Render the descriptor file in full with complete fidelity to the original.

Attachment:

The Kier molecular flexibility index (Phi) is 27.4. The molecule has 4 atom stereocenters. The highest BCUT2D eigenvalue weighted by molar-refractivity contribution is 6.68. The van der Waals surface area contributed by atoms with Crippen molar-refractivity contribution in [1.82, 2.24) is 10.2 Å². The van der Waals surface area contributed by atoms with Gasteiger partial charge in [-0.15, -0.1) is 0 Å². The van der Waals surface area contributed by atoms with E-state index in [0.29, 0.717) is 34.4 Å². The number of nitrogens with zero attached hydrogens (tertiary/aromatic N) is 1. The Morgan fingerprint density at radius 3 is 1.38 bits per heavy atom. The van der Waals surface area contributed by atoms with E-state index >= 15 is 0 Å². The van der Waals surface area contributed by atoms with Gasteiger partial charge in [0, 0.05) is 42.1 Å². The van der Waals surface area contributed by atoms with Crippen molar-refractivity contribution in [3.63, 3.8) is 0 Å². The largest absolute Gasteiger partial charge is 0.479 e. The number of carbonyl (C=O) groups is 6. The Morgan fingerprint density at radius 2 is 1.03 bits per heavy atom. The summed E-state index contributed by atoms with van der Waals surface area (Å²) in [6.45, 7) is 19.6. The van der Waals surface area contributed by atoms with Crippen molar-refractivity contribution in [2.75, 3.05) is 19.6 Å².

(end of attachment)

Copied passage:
The Kier molecular flexibility index (Phi) is 27.4. The molecule has 4 atom stereocenters. The highest BCUT2D eigenvalue weighted by molar-refractivity contribution is 6.68. The van der Waals surface area contributed by atoms with Crippen molar-refractivity contribution in [1.82, 2.24) is 10.2 Å². The van der Waals surface area contributed by atoms with Gasteiger partial charge in [-0.15, -0.1) is 0 Å². The van der Waals surface area contributed by atoms with E-state index in [0.29, 0.717) is 34.4 Å². The number of nitrogens with zero attached hydrogens (tertiary/aromatic N) is 1. The Morgan fingerprint density at radius 3 is 1.38 bits per heavy atom. The van der Waals surface area contributed by atoms with E-state index >= 15 is 0 Å². The van der Waals surface area contributed by atoms with Gasteiger partial charge in [0, 0.05) is 42.1 Å². The van der Waals surface area contributed by atoms with Crippen molar-refractivity contribution in [3.63, 3.8) is 0 Å². The largest absolute Gasteiger partial charge is 0.479 e. The number of carbonyl (C=O) groups is 6. The Morgan fingerprint density at radius 2 is 1.03 bits per heavy atom. The summed E-state index contributed by atoms with van der Waals surface area (Å²) in [6.45, 7) is 19.6. The van der Waals surface area contributed by atoms with Crippen molar-refractivity contribution in [2.75, 3.05) is 19.6 Å².